Young investors warned off social media ‘advice’ amid risky markets

Young investors warned off social media ‘advice’ amid risky markets

September 27, 2022

As higher inflation and rising interest rates send markets into a spin, investors who use tips from unlicensed social media influencers are taking even bigger risks with their money, compared to when markets were consistently on their way up.

Those mostly younger investors who started investing for the first time during the pandemic have not seen higher rates or market cycles before, and may be unprepared for a major sharemarket downturn, says John Winters, chief executive of investment platform Superhero.

John Winters, CEO of investing platform Superhero, says that even though younger investors “live online” most recognise the risk that comes with following financial advice shared by unqualified peopleCredit:Edwina Pickles

It is now more important to seek quality financial advice because it is no longer possible to “throw a dart at the market and make money”, Winters says. “You can’t just jump on the bandwagon and expect to make big [returns],” he says.

Billions of dollars have been wiped off the value of shares listed on sharemarkets around the world over fears the global economy will go into recession, as central banks lift interest rates to curb inflation.

The Australian Securities and Investments Commission (ASIC) has long warned investors that they can get their fingers burned by acting on the advice of unlicensed financial influencers, or “finfluencers”.

Most do not hold Australian Financial Services Licences, which dictate that holders must provide certain educational standards, manage conflicts of interest and provide financial services “efficiently, honestly and fairly”.

Instead, the advice of finfluencers could be funded by advertising revenue from undisclosed sponsors, or they could be rewarded in some other way which could influence their advice.

ASIC has been warning unlicensed finfluencers they could face fines of up to $1 million and potential jail time if found to be giving financial advice. These warnings have been heeded by some, who have stopped talking about investments online or deleted their social media profiles.

Those aged between 18 and 24 are most likely to consider finfluencers to be trustworthy, according to a survey of Superhero users, with 20 per cent saying they trust finance-related content creators.

That contrasts with investors on the platform aged 55 and over, with just five per cent of those surveyed saying they trust finfluencers.

“As you become more worldly and experienced when it comes to investing, you do look to more credible sources [of advice],” Winters says. It is younger investors who “live online” that have been turning to social media, including unlicensed financial influencers, he says.

However, Winters says it appears that ASIC’s warnings are taking effect. “What’s clear from our research is that Superhero investors recognise the level of risk that comes with following financial advice shared by unqualified people,” he says.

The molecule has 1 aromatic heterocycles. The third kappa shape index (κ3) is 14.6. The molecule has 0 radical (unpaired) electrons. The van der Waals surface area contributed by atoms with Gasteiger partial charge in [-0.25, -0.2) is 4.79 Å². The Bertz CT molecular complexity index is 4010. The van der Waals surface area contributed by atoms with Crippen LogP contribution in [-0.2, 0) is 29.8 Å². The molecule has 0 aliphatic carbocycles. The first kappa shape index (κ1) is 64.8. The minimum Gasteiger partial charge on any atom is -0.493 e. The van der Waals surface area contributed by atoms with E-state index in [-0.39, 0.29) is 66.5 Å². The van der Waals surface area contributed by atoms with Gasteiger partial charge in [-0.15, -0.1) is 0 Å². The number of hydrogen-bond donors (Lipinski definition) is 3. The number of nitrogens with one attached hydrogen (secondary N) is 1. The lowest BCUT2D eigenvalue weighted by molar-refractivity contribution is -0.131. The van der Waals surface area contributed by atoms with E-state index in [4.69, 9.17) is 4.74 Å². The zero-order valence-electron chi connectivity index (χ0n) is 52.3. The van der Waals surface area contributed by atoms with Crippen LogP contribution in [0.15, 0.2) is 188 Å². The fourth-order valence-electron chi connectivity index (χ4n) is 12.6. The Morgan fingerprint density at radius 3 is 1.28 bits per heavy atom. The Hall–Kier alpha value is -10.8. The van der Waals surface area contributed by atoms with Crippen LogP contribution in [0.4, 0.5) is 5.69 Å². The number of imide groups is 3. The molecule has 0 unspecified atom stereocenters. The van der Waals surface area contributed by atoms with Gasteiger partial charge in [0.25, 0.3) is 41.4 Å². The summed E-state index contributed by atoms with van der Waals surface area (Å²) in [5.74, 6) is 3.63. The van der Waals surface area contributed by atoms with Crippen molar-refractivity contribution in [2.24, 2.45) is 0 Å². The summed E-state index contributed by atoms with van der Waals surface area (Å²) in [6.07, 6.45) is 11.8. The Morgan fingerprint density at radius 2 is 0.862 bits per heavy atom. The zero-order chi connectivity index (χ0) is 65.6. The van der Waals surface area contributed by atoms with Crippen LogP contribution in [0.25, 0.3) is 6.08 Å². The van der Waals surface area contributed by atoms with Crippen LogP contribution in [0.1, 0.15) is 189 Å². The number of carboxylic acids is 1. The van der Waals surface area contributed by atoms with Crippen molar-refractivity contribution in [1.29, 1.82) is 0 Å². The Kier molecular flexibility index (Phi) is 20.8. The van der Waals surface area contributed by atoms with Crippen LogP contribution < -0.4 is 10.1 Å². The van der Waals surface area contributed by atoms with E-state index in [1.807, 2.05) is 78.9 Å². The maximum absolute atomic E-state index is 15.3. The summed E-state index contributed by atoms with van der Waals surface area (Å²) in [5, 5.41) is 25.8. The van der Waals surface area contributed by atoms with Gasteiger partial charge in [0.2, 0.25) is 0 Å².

“It is comforting that it is only a small cohort [of Superhero’s users] that is looking to social media influencers,” he says.

Research results released by the regulator last month showed 41 per cent of investors saying they sourced information from social media and networking platforms. About 20 per cent of those listed YouTube as a source, with 11 per cent of the cohort indicating Facebook, 10 per cent listing podcasts and 10 per cent listing financial influencers.

The ASIC-sponsored survey found that 43 per cent of over-55s were more likely to say they were investing for the long-term, versus 24 per cent for those aged 18-34. Older investors were also more likely to say their investment portfolios were “well-diversified” compared to younger investors.

Though ASIC’s crackdown on finfluencers is appears warranted, the rise of social media-based financial advice had filled a void for those seeking help, but who do not need a full-blown financial plan that can cost several thousands of dollars.

“You can understand why people are looking for other ways of receiving advice… that is the challenge: Where do they go that is credible?” Superhero’s Winters says.

Licensed financial advisers have been leaving the profession in the face of higher standards and regulatory burdens, after tougher rules were introduced following a series of scandals that left thousands of Australians receiving inappropriate advice.

A review underway on behalf of the Australian Treasury is tasked with finding ways of lowering the regulatory burden, including for superannuation funds or fintechs, so that they can provide “bite-sized” advice at affordable prices.

Sarah Abood, chief executive of the Financial Planning Association of Australia, says while advice needs to be made more accessible, the quality of the advice needs to be maintained.

“We have got to keep the best of what we have gained [higher standards] and not just throw it out because we say that great quality advice in the interests of consumers is too expensive,” she says.

Abood says there are more students graduating that want to move into the financial advice industry, but it is going to take a while for overall numbers to rebuild.

“The reality is that to train a financial adviser takes several years. You need a university degree and a professional year and time working with an experienced planner as well,” she says.

  • Advice given in this article is general in nature and is not intended to influence readers’ decisions about investing or financial products. They should always seek their own professional advice that takes into account their own personal circumstances before making any financial decisions.

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